We’ve already seen ESP32 platforms with a color display such as M5Stack, but MorphESP 240 is kind of cute with a 1.3-inch color display, features the more recent ESP32-S2 WiFi processor, and supports battery power & charging.
MorphESP 240 specifications:
- Wireless Module – ESP32-S2-WROOM with Espressif Systems ESP32-S2 single-core 32-bit Xtensa LX7 microprocessor up to 240 MHz with 128 KB ROM, 320 KB SRAM, 16 KB SRAM in RTC, 4MB SPI flash, 802.11 b/g/n 2.4 GHz Wi-Fi connectivity
- Display – Onboard 1.3-inch ST7789 display with 240 x 240 resolution, connected over SPI
- USB – 1x Micro USB port for power/charging and programming
- Expansion – 16-pin and 24-pin headers with GPIO, I2C, UART, SPI, USB, and power signals
- Misc – WS2812B RGB LED connected to IO16, Reset button, boot mode switch, battery on/off switch
- Power Supply
- 5 V to 3.3 V regulator to feed additional modules
- JST connector for a battery plus a USB charging module
- Dimensions – 89 x 28 x 6 mm
- Weight – 20 grams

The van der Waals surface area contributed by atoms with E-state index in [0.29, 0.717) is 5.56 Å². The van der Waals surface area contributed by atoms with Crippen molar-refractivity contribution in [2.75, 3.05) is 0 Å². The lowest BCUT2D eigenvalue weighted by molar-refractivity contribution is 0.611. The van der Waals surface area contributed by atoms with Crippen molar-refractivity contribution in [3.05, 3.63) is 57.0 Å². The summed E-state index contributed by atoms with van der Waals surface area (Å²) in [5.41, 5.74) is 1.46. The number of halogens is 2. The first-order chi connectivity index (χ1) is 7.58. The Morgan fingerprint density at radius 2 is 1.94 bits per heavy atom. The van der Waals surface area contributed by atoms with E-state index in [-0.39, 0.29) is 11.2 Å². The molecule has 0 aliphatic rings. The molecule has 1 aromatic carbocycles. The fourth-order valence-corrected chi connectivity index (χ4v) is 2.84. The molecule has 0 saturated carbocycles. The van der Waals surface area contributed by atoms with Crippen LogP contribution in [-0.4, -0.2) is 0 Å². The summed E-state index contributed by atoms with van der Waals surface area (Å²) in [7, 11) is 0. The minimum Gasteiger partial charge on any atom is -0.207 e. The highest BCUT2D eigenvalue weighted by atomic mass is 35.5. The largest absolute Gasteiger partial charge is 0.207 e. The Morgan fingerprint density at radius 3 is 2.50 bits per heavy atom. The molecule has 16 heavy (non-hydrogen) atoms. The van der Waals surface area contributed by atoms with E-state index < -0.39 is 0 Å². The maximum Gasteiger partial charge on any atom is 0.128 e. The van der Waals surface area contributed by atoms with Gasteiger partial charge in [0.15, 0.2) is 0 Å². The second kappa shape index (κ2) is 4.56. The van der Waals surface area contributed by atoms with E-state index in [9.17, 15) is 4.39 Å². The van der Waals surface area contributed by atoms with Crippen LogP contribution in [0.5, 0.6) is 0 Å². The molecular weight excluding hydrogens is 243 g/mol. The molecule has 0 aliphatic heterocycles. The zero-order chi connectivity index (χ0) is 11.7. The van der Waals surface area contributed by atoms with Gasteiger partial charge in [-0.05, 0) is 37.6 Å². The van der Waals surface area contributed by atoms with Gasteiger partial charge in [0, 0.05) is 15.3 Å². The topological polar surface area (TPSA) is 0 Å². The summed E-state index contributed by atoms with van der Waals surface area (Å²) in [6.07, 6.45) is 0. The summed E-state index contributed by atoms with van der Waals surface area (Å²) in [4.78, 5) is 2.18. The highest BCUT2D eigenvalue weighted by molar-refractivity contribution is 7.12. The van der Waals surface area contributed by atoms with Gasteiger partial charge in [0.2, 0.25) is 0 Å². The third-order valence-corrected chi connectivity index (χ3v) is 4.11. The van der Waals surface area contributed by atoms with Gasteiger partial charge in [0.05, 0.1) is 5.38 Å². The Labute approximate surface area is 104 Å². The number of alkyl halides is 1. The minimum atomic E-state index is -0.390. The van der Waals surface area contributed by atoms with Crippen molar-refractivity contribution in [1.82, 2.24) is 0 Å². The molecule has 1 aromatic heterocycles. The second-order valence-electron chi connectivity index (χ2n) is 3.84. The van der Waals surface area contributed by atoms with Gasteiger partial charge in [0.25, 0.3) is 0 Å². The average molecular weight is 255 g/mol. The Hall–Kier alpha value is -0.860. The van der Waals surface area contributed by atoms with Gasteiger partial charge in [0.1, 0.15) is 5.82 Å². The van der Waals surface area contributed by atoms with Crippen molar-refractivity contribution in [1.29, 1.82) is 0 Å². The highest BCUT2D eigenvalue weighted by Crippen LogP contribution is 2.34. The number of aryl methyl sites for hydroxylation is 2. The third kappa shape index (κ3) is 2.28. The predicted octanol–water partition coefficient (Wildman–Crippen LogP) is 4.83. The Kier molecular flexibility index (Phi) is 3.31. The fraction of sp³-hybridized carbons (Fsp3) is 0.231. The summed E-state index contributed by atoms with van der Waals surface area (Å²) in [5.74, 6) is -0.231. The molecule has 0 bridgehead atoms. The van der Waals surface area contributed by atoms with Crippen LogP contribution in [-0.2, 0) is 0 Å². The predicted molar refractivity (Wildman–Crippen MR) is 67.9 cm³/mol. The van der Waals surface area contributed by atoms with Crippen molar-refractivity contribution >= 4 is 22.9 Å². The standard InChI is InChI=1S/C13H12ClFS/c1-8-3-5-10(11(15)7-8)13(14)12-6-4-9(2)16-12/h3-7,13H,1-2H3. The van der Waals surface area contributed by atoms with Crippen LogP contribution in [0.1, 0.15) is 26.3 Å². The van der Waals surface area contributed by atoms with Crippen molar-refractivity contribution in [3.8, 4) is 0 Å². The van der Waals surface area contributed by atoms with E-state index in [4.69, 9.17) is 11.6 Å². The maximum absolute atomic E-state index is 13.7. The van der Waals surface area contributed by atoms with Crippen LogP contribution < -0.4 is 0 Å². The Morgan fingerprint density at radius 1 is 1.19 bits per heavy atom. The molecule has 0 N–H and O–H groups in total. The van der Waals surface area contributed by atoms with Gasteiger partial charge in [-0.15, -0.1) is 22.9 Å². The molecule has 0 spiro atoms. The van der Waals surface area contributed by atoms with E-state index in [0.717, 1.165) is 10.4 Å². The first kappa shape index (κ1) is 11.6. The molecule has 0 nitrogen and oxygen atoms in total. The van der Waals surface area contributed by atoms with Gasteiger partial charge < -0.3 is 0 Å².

MorphESP 240 can be programmed with the Arduino IDE and CircuitPython, and as an open-source hardware board, the KiCad design files (schematics, PCB layout, etc…), the DXF, STL, and Solidworks files to laser-cut or 3D print the acrylic enclosure, and an Arduino sample code can all be found on Github.
Morpheus expects the board to be used for IoT gateways, sensor networks, test and measurement equipment, wireless input devices, radio communication platforms, media streaming appliances, imaging technologies, and prototyping projects.
While the eventual goal of the company is to sell 10 million units (and clearly achieve world domination!), they’ve set a smaller $9,500 target on Crowd Supply. MorphESP 240 is offered for $39 on the crowdfunding platform. Shipping is free to the US, and $9 to the rest of the world with delivery scheduled for the end of March 2021. They’ve also defined stretch goals with a free breadboard-friendly adapter if they reach 1,000 backers, and a free acrylic enclosure with over 2,000 backers.
Jean-Luc started CNX Software in 2010 as a part-time endeavor, before quitting his job as a software engineering manager, and starting to write daily news, and reviews full time later in 2011.